Bursary Funded World Youth Day Trip

For two weeks in the summer, I attended World Youth Day, with support from the Kendrick Travel Bursary. I fund raised for the trip and the money I received from the grant ensured I could reach my target. World Youth Day is a global gathering of Catholic young people that happens every few years and, despite its name, it actually takes place over two weeks and culminates in a huge Mass. In Portugal this year, there were around 2 million of us and experiencing this universal joy of faith, exceeded all my expectations. 

I am not a camper by any means, the Year 7 Bushcraft trip was the start and end of my camping journey, but on the penultimate night of our trip we rolled out our sleeping bags on an old industrial wasteland and went to sleep. The ground was covered in large angular pebbles and the queues for the portaloos were long but as I watched the sunset through the dust in the sky and walked through thousands of flags all pitched up to mark people's areas, I felt a sense of peace. Despite the crowds being far greater than at Reading Festival, I felt incredibly safe. I don't think that there are many other times when there could be such a huge gathering of young people that is quite so civilised. I had a better night's sleep on that wasteland than I did in the whole of the first week.  And to make it even better I woke up at 7.30am to a DJ priest playing a remix of 'Hallelujah' which was absolutely brilliant. An hour later the Pope drove past on the popemobile - 2 meters away from me!

Walking back from the Vigil site we went through a crowd of Americans who had a whole band, and were just singing.  In the first week, our coach didn't turn up, so a dance circle formed and a group of Venezuelans taught us their popular chants while we waited. In a queue for food I met a girl from the Czech Republic who told me all about her love for Oscar Wilde and Jane Austen and on a train, a girl from Boston asked me what time I take high tea and I had to explain that we didn't really do that.  My French GCSE skills came in handy when a man, who had trekked from somewhere in France for World Youth Day, needed help with directions while we were sat at the back of church.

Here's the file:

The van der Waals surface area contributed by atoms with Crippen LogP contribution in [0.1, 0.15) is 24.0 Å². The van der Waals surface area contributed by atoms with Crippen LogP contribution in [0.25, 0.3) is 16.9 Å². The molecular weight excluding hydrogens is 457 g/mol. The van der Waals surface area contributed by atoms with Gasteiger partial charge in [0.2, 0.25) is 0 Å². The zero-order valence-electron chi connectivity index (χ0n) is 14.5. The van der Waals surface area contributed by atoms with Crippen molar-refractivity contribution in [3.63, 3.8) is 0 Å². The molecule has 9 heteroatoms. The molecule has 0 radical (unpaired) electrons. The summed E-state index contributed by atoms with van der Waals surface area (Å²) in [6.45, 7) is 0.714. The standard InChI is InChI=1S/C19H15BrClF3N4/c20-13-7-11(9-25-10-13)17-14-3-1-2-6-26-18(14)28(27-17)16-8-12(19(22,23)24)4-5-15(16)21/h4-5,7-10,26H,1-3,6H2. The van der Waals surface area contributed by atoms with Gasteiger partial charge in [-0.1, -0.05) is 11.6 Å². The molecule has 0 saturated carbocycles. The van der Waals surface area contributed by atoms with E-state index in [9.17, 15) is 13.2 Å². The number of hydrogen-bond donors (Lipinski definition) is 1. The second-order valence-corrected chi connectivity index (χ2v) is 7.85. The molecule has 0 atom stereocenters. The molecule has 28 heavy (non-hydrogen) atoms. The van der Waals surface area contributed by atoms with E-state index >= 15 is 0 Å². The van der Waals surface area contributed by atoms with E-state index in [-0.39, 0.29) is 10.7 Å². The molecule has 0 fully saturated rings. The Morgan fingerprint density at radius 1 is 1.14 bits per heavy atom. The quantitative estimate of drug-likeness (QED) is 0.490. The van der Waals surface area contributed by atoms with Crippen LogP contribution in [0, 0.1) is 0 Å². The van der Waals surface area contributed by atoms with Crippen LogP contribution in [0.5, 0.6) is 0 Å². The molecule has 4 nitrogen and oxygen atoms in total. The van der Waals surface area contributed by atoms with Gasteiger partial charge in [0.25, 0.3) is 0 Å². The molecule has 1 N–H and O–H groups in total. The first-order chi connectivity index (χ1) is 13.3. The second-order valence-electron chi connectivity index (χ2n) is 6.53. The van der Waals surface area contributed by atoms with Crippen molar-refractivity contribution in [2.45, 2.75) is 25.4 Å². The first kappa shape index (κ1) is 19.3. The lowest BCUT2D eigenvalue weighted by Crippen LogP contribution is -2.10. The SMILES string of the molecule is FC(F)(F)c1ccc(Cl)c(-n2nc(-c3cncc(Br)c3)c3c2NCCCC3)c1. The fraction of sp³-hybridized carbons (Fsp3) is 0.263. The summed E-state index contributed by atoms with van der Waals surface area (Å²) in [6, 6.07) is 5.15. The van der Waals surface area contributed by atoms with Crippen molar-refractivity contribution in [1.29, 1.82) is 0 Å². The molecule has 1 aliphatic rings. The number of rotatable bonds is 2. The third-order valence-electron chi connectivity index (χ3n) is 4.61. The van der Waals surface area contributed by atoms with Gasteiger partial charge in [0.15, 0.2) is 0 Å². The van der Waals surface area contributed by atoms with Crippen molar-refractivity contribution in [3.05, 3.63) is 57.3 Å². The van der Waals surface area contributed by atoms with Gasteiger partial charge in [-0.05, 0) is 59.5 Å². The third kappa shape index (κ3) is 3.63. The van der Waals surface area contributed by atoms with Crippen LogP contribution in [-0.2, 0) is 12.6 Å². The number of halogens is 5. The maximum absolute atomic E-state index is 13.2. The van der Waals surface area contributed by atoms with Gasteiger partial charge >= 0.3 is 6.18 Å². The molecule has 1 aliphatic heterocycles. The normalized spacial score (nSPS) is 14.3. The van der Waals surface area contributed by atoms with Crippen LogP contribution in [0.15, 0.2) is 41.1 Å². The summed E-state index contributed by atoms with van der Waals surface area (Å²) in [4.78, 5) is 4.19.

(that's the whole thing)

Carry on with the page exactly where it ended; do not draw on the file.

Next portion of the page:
Going on the trip showed me that my faith is not something outdated and boring where I must resign myself to not understanding Latin hymns for an hour every Sunday morning, but instead it is a global force for change and good. It may be in decline, and members of the Catholic Church may have said and done some cruel things, but that is not the faith that I saw amongst my peers while we were there. 

We played volleyball with Polish nuns and Brazilians and Slovakians in the baking heat and blew bubbles with children from a tiny village school and danced to traditional Portuguese music with people in a care home.  I've made a few friends for life and connected with so many young Catholics from around the world and it is so, so nice when I see them pop up on my Instagram feed with what they have been doing since. 

Catholic or not, I strongly believe that most teenagers would have loved our trip.  The buzz and uplifting mood meant you couldn't help but be positive, and everywhere we went, there were people to talk to. It was strange coming back to England and not striking up a conversation in the queue for coffee or stood on a bus or offering to trade a bracelet. We had huge outdoor masses and I don't love a long service here in England, but over there a two-hour mass passed in no time. Kneeling under blue skies with thousands of people who have all dedicated months of fundraising to do the same thing as you, with flags from nations scattered across the globe, was a beautiful, humbling experience. There were so many people leaving the masses that conga trains formed and in a high five tunnel leaving an opening mass, I met another girl from Kendrick who had come with the Portsmouth diocese! The atmosphere of jubilation was infectious. It made me feel small and simultaneously part of something huge. 

Overall, I had the most incredible experience and I will remember it for the rest of my life. This is my last year at Kendrick, but for all younger students, I would 100% recommend seizing the opportunities that the Kendrick Travel Grant and other bursaries give you. We are very lucky to have them.

Amelia - Year 13